2020 Architects Medallion Winner: Jincheng Jiang

‘I think the most important architectural issue in New South Wales is turning our city from exclusive to inclusive.’

The NSW Architects Registration Board is thrilled to announce that the 2020 Architects Medallion has been awarded to Jincheng Jiang. The Board met with Jincheng to learn more about his process and values.

Jincheng is a graduate of the University of New South Wales, and was commended by the Board for the sensitive and inclusive approach to his work, expressed elegantly in his graduating project A Place to Share Hands.

“A place to share hands is a project to look for another way to communicate and connect with others beyond language itself,” Jiang said, “I think it’s an ongoing topic to discuss how to create a welcoming public space for everyone in the community, not only for the majority, but for the minority: for children, for elderly, for the pedestrian, for the disabled, also for refugees, for homeless – for everyone.”

Jincheng was awarded the custom-designed Medallion at a small ceremony hosted by the Board.

The Architects Medallion is awarded annually to a graduate of the Master of Architecture course from an accredited program in New South Wales, who has achieved distinction both in a particular subject area at final level and generally throughout the last two years of the course.

In 2020, the nominees were:

  • Thomas Byard, The University of Newcastle
  • Jincheng Jiang, The University of New South
  • Gloria Ngoc Tran Ha, The University of Sydney
  • Yvette Salmon, The University of Technology Sydney

Jury Citation for Jincheng Jiang

The Jury was impressed by the project that Jincheng submitted –titled “A Place to Share Our Hands Together”.

Jincheng’s project explores the creation of community through architectural and urban interventions that are designed to overcome various barriers including culture, language, ethnicity, age, and physical ability.  At the heart is an investigation of how social interaction can be built between people from diverse backgrounds.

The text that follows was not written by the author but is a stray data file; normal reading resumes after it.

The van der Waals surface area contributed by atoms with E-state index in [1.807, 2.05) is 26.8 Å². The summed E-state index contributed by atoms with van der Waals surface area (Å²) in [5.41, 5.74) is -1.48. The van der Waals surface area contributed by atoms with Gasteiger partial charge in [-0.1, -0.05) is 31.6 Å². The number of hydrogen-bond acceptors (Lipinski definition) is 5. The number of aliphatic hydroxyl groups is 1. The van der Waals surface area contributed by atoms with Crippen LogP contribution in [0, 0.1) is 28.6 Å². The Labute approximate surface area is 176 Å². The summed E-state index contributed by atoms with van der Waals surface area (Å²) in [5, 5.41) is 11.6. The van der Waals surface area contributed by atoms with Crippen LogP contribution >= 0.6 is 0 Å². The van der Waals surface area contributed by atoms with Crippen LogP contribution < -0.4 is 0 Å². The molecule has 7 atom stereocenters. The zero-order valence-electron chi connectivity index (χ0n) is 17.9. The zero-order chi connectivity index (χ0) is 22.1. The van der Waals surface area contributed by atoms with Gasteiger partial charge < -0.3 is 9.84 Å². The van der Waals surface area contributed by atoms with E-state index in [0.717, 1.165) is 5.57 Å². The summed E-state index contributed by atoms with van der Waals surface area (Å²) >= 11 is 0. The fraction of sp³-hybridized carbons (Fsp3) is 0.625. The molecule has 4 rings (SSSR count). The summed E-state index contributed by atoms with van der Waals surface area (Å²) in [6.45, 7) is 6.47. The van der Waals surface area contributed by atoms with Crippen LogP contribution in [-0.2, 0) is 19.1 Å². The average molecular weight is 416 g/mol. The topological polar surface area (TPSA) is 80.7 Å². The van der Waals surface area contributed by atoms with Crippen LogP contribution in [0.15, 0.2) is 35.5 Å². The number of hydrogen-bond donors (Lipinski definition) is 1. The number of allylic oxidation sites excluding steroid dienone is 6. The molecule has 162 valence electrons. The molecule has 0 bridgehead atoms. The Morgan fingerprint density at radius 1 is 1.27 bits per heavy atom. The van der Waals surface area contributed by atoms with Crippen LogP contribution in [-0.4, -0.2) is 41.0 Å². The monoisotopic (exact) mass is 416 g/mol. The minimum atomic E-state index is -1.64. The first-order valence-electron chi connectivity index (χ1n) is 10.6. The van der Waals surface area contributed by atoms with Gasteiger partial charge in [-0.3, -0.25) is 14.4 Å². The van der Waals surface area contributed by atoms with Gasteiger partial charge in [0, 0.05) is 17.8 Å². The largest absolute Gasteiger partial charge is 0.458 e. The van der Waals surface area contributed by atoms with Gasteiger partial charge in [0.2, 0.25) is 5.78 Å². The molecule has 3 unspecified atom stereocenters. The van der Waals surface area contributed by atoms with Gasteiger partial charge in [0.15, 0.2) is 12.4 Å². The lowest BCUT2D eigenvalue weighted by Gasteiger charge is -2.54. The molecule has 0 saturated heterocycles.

This was clearly a very personal project for Jincheng – who arrived in Australia 8 years ago as an international student.  In the interview, Jincheng spoke of the language barriers he has had to overcome and his discovery of the importance of the hands in their ability to gesture for clearer communication, their ability to draw and to make things.

Jincheng’s proposal is an exploration of how observation of the hands – observation of their movements and activities - can help people to connect with others and can create a shared culture at the scale of an urban precinct.  His proposal features various unexpected and opportunistic views into buildings without the possibility of direct eye contact – forcing a focus on stolen glimpses and framed views of peoples’ hands at work and in motion.

His project presents a concept that is both meaningful and poetic.  It is illustrated with exquisite hand drawn renders.  In this regard, the jury was impressed by Jincheng’s approaches to hand drawing as an explorative tool and a way of thinking, which reflects the influence of two of his teachers – Renzo Piano and Glenn Murcutt.

But the jury was most impressed by the maturity of Jincheng’s approach to putting people first in design, which as he explained in the interview means that you actually have to communicate with them.  Jincheng explained his belief that what your hand produces is actually more convincing than what you say and can provide the basis for mutual understanding to the extent that sometimes you don’t need to say anything at all, but simply let the drawings do the talking.  The Jury thought Jincheng brought a unique cultural perspective to his architectural approach, showed a clear enthusiasm for learning, had a sophisticated understanding of structure and material, but at the same time was deeply immersed in the experience of the spaces he was trying to create than about the physicality of the building itself. 

The jury congratulates Jincheng.


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